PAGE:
My commitment to language-learning began when I spent a year in high school studying Korean in Seoul through a State Department scholarship program. Leaving my predominantly white Tennessee town to live with a host family in a completely unfamiliar country made me fall in love with language’s ability to give me access to new people and cultures. The moments I shared with my host family—laughing at my mispronunciations and charades—taught me that the process of learning languages is equally important to relationship-building and positively representing my country as language is itself. 

When I started college, I continued my Korean studies and began learning Mandarin. I also began to explore the other side of language education: teaching. I was hooked after one week of teaching ESL to refugees during my first semester. I taught English to immigrants at a community center every Thursday evening. Together we laughed at our mistakes and discussed our backgrounds between activities, and I realized I had much more in common with them than I previously imagined as I shared my low-income background and they told me about their economic hardships. They told me about their struggles adjusting to US life and shared their triumphant moments speaking English, such as calling the plumber or making appointments. Seeing the connection between language and these immigrants’ livelihoods inspired my commitment to education for marginalized groups before I ever realized this was my path.

My students and myself in Phnom Pehn (2017)

In the words of my professor, I got the “ESL bug” from my first semester onward. I sought training in education for marginalized groups as an ESL instructor in lieu of Emory’s suspended Education Studies program. I drew on what was most effective in my language studies to inform my teaching practices, rejecting lecture-based teaching to focus on task-based learning, in-class discussions, and watching films to improve proficiency. I began tutoring ESL to international students and took an opportunity to teach an eight-week, self-designed ESL class while living at a drug rehabilitation center in Cambodia during the summer of 2017. The women I met had lived in the slums for years as addicts, and the Center in which they lived had no electricity, internet, or indoor plumbing. I came into the Center intimidated by my task, shocked by the systematic inequalities between myself and my students and overwhelmed by living so far outside of my comfort zone. These concerns faded as I formed relationships with the women and children. Like my experiences learning Korean with my host family and teaching ESL to immigrants, communication with these women began with simple greetings and grew to talk about food, our families, faiths, and hopes for the future. 

My love of language stems from my desire to connect to other peoples and cultures. This desire has driven my academics and personal pursuits as well as my pursuit of a Fulbright English Teaching Assistantship. As an avid language learner and educator, I am excited to work as an ETA in Indonesia and continue to teach and learn from my students.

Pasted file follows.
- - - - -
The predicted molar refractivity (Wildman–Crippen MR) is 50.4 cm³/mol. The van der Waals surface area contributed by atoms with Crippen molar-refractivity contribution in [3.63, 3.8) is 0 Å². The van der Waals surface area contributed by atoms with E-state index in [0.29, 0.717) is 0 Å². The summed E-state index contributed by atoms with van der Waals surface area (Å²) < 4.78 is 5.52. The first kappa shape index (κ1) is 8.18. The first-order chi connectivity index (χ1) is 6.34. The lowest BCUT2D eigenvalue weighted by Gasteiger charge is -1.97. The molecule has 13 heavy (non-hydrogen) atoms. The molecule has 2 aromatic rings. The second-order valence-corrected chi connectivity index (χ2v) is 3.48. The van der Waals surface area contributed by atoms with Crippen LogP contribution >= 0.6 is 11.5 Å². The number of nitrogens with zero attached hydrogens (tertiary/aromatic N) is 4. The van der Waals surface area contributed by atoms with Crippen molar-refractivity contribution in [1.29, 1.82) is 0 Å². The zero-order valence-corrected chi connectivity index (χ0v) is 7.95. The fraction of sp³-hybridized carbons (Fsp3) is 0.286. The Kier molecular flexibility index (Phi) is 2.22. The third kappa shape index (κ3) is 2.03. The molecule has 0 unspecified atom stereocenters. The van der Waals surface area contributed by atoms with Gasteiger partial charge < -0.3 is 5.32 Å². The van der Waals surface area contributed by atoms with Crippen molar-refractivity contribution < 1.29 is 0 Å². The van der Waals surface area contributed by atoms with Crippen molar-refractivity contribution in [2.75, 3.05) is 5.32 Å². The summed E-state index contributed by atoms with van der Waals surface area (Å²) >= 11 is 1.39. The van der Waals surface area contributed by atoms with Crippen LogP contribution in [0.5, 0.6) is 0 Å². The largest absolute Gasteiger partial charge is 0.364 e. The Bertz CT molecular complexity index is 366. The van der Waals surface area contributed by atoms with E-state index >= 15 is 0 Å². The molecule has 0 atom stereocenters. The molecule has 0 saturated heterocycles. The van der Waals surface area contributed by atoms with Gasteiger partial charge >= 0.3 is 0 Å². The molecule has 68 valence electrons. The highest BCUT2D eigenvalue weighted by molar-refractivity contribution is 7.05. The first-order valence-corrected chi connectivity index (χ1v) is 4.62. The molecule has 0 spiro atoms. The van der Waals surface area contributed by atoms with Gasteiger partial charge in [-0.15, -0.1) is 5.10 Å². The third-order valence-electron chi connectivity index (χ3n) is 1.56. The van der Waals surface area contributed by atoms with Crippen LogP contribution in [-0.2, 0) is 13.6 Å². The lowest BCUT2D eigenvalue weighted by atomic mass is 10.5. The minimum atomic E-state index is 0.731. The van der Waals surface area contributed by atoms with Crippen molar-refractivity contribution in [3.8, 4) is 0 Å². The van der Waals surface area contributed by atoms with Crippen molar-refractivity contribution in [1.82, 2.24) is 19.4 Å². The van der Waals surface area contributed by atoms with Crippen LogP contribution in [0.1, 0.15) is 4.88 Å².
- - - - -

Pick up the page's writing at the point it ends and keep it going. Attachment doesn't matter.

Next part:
Familiarizing the Foreign in Study Abroad

When I began self-studying Korean in high school, I was thrilled to use my broken language skills to connect with people in local Korean communities. Though I enjoyed the opportunity to speak with members of the Korean community, our conversations were comfortably padded by English. All of the Korean people I met in the US could speak English with far higher proficiency than I could speak Korean. However, when I arrived in South Korea to study abroad for a year and live with a Korean host family, learning Korean took on an entirely new meaning in my life. In Seoul, the majority of the people I met did not speak any English like the Koreans I met in the US. I had no English cushion to lean on. Korean was no longer a hobby which allowed me to better understand my favorite TV dramas; rather, learning and speaking Korean became an essential aspect of my daily life and survival in the totally new environment of Seoul. 

When I first came to Seoul, everything seemed unfamiliar and foreign. The signs appeared to be scribbles of lines and circles, the streets were filled with indistinguishable chattering in a language I did not understand. Food menus and subway maps were not only incomprehensible, but also inspired dread as I had to quickly figure out what to tell the waiter or which direction to go on the train. However, over the following months, I learned to read those circles and lines. I first learned to sound-out those scribbles and then learned what each of those words meant. Little-by-little, I started to make out what the man on the subway was complaining to his wife about and what the teenagers standing by the door were laughing about. The most difficult part of going to a restaurant shifted from understanding the menu to choosing from all of the delicious food it contained, and the subway became my most cherished tool for exploring Seoul and beyond.